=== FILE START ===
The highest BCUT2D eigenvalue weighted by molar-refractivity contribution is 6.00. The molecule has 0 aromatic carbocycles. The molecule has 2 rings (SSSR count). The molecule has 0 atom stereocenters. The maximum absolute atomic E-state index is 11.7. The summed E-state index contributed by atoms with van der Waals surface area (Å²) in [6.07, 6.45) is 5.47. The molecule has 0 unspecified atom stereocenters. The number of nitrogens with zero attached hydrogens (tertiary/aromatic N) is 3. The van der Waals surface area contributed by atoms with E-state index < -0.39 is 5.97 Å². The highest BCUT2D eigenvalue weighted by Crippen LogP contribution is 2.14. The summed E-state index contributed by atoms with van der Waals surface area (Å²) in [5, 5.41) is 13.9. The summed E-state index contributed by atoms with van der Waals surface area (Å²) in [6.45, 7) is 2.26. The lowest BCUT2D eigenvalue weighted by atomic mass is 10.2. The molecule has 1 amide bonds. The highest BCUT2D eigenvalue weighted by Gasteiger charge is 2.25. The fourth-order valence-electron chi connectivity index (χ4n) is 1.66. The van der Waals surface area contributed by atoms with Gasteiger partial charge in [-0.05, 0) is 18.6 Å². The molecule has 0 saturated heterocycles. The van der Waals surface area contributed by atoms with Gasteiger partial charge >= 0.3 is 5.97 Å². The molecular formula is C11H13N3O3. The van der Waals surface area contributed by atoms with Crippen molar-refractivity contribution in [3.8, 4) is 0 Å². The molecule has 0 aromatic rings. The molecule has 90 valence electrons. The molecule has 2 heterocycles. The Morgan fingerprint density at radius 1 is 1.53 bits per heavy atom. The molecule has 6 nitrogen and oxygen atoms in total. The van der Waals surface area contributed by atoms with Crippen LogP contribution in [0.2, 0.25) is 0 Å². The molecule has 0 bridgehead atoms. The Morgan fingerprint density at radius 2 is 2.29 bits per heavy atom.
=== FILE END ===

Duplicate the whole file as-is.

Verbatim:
The highest BCUT2D eigenvalue weighted by molar-refractivity contribution is 6.00. The molecule has 0 aromatic carbocycles. The molecule has 2 rings (SSSR count). The molecule has 0 atom stereocenters. The maximum absolute atomic E-state index is 11.7. The summed E-state index contributed by atoms with van der Waals surface area (Å²) in [6.07, 6.45) is 5.47. The molecule has 0 unspecified atom stereocenters. The number of nitrogens with zero attached hydrogens (tertiary/aromatic N) is 3. The van der Waals surface area contributed by atoms with E-state index < -0.39 is 5.97 Å². The highest BCUT2D eigenvalue weighted by Crippen LogP contribution is 2.14. The summed E-state index contributed by atoms with van der Waals surface area (Å²) in [5, 5.41) is 13.9. The summed E-state index contributed by atoms with van der Waals surface area (Å²) in [6.45, 7) is 2.26. The lowest BCUT2D eigenvalue weighted by atomic mass is 10.2. The molecule has 1 amide bonds. The highest BCUT2D eigenvalue weighted by Gasteiger charge is 2.25. The fourth-order valence-electron chi connectivity index (χ4n) is 1.66. The van der Waals surface area contributed by atoms with Gasteiger partial charge in [-0.05, 0) is 18.6 Å². The molecule has 0 saturated heterocycles. The van der Waals surface area contributed by atoms with Gasteiger partial charge >= 0.3 is 5.97 Å². The molecular formula is C11H13N3O3. The van der Waals surface area contributed by atoms with Crippen molar-refractivity contribution in [3.8, 4) is 0 Å². The molecule has 0 aromatic rings. The molecule has 90 valence electrons. The molecule has 2 heterocycles. The Morgan fingerprint density at radius 1 is 1.53 bits per heavy atom. The molecule has 6 nitrogen and oxygen atoms in total. The van der Waals surface area contributed by atoms with Crippen LogP contribution in [0.2, 0.25) is 0 Å². The molecule has 0 bridgehead atoms. The Morgan fingerprint density at radius 2 is 2.29 bits per heavy atom.